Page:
Got Homework?
Connect with other students for help. It's a free community.
Here's the question you clicked on:
 0 viewing

This Question is Closed

mukushlaBest ResponseYou've already chosen the best response.3
Proof: For each positive integer \(n\ge2\) , let \(S(n)\) be the statement\[1.2+2.3+...+(n1)n=\frac{n(n1)(n+1)}{3}\] Basis step: S(2) is the statement \(1.2=\frac{2.1.3}{3}=2\). Thus \(S(2)\) is true. Inductive step: We suppose that \(S(k)\) is true and prove that \(S(k+1)\) is true. Thus, we assume that \[1.2+2.3+...+(k1)k=\frac{k(k1)(k+1)}{3}\] and prove that \[1.2+2.3+...+k(k+1)=\frac{k(k+1)(k+2)}{3}\] what to do now?
 one year ago

tuxBest ResponseYou've already chosen the best response.0
You rewritten sum as \[\sum_{i=1}^{n1}i(i+1)=\sum_{i=1}^{n}i(i+1)+(n1)(n1+1)\] ? And then substituted n=k in induction step Then n=k+1 you got ((k+1)1)(k+1) k*(k+1)=\[\frac{ k(k+1)(k+2) }{ 3 }\]
 one year ago

mukushlaBest ResponseYou've already chosen the best response.3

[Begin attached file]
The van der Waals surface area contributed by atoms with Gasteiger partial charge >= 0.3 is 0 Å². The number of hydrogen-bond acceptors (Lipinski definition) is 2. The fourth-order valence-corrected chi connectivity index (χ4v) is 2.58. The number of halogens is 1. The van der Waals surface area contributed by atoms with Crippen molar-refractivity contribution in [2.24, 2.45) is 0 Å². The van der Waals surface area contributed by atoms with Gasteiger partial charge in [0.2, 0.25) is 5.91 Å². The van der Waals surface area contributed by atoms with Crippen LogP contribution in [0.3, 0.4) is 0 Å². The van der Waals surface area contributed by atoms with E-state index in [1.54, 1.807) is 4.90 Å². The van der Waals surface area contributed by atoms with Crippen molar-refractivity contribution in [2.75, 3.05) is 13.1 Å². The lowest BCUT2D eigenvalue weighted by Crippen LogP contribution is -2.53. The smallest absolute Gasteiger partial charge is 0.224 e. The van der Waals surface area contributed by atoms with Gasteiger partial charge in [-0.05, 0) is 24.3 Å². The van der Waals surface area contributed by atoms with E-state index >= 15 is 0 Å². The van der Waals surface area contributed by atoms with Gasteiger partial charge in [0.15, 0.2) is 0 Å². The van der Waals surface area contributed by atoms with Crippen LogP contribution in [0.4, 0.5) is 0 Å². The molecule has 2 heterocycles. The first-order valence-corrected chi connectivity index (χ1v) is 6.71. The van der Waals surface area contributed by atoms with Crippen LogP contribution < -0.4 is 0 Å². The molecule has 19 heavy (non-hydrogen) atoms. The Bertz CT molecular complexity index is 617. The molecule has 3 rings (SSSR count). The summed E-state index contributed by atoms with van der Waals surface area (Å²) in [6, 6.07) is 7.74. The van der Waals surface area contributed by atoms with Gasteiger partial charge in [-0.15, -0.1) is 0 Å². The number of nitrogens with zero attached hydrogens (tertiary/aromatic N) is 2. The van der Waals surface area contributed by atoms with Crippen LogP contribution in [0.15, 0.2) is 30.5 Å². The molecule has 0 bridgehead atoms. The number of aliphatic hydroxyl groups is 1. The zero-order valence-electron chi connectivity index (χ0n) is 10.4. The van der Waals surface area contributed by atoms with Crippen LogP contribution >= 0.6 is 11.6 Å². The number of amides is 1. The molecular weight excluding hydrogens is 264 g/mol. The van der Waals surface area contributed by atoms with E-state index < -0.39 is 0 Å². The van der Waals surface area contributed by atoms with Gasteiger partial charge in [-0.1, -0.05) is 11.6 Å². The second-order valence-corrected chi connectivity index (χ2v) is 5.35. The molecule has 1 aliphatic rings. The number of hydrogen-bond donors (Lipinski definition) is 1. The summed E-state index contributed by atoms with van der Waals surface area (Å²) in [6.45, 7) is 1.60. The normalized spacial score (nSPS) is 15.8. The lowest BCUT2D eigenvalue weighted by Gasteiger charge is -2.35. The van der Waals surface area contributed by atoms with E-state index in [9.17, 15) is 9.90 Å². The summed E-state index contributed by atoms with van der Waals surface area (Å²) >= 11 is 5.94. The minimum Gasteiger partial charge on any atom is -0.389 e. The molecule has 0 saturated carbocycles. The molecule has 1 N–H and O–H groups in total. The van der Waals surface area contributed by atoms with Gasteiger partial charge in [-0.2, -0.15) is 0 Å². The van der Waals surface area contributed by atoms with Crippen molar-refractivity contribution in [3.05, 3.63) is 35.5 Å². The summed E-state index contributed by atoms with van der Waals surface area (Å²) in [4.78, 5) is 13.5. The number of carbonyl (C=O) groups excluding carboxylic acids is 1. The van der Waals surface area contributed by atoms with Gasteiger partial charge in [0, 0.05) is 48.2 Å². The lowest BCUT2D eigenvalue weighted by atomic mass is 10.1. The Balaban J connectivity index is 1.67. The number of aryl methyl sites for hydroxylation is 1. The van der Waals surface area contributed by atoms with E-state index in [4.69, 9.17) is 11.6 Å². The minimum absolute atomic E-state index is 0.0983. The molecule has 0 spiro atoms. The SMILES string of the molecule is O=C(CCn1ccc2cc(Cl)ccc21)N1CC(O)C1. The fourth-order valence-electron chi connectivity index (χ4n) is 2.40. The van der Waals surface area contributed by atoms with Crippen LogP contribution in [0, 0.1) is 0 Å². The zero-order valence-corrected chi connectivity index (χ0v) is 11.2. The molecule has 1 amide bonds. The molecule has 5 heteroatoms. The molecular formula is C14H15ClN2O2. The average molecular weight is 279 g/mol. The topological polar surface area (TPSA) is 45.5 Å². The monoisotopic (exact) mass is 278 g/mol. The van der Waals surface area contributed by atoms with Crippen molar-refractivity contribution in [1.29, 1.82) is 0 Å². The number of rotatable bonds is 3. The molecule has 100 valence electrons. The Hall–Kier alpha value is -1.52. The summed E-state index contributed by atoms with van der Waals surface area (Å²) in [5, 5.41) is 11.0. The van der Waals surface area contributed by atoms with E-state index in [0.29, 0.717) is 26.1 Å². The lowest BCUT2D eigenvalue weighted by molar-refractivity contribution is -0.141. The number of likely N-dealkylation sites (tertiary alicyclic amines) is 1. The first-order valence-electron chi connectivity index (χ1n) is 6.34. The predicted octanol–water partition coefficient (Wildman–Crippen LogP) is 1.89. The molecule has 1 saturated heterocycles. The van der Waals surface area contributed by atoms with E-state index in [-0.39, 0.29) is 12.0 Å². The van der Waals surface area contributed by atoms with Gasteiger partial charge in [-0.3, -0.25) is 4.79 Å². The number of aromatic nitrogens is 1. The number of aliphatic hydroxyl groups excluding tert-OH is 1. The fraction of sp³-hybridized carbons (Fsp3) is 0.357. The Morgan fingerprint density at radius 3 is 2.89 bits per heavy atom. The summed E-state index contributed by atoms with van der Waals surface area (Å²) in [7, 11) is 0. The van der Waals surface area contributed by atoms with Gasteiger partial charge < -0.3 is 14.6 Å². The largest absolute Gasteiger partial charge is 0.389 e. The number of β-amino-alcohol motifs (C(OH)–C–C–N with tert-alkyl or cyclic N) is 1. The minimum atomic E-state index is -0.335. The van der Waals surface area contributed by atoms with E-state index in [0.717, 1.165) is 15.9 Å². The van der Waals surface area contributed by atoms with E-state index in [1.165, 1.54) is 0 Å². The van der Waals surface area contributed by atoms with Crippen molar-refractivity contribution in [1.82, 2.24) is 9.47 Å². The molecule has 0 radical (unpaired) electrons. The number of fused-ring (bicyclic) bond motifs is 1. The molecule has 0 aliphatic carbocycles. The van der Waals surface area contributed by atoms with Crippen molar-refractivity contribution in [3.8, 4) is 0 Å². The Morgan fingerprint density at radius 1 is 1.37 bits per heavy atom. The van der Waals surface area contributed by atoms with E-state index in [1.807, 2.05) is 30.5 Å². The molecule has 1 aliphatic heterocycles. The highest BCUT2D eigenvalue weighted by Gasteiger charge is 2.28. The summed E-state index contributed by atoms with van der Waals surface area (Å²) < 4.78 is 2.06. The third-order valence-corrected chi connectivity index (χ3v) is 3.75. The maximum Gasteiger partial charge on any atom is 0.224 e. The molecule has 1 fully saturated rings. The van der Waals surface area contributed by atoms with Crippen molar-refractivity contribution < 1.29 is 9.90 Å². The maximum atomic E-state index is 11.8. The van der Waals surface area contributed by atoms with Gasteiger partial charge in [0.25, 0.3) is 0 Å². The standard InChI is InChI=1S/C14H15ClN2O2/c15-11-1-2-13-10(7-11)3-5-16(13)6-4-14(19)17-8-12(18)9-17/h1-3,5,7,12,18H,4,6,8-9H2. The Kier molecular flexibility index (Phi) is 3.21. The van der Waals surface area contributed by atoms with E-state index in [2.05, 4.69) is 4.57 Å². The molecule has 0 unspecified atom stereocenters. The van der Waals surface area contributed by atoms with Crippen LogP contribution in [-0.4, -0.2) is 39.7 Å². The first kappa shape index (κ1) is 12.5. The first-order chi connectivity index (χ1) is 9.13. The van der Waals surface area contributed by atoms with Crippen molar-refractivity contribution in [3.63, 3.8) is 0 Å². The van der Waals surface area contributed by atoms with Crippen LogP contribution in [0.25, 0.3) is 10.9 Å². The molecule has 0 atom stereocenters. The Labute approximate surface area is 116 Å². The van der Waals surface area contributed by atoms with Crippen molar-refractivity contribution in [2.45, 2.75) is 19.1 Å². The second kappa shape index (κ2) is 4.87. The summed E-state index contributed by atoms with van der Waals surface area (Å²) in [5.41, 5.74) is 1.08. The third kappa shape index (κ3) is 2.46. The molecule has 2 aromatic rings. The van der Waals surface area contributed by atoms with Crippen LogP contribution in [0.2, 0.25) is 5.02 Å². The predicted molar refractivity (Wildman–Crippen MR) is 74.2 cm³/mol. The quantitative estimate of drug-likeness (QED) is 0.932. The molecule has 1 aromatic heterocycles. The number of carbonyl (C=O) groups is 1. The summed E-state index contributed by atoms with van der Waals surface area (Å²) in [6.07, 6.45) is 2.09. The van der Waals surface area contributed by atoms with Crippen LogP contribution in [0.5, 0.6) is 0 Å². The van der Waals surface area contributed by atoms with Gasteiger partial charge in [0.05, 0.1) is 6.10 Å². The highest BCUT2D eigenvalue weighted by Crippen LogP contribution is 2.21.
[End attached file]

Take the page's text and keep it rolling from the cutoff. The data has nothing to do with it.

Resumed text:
this is how we got things done by induction We assume that \(S(k)\) is true and we want to prove that \(S(k+1)\) is true.
 one year ago

tuxBest ResponseYou've already chosen the best response.0
Thank you. Now I can do it alone
 one year ago
See more questions >>>
Your question is ready. Sign up for free to start getting answers.
spraguer
(Moderator)
5
→ View Detailed Profile
is replying to Can someone tell me what button the professor is hitting...
23
 Teamwork 19 Teammate
 Problem Solving 19 Hero
 Engagement 19 Mad Hatter
 You have blocked this person.
 ✔ You're a fan Checking fan status...
Thanks for being so helpful in mathematics. If you are getting quality help, make sure you spread the word about OpenStudy.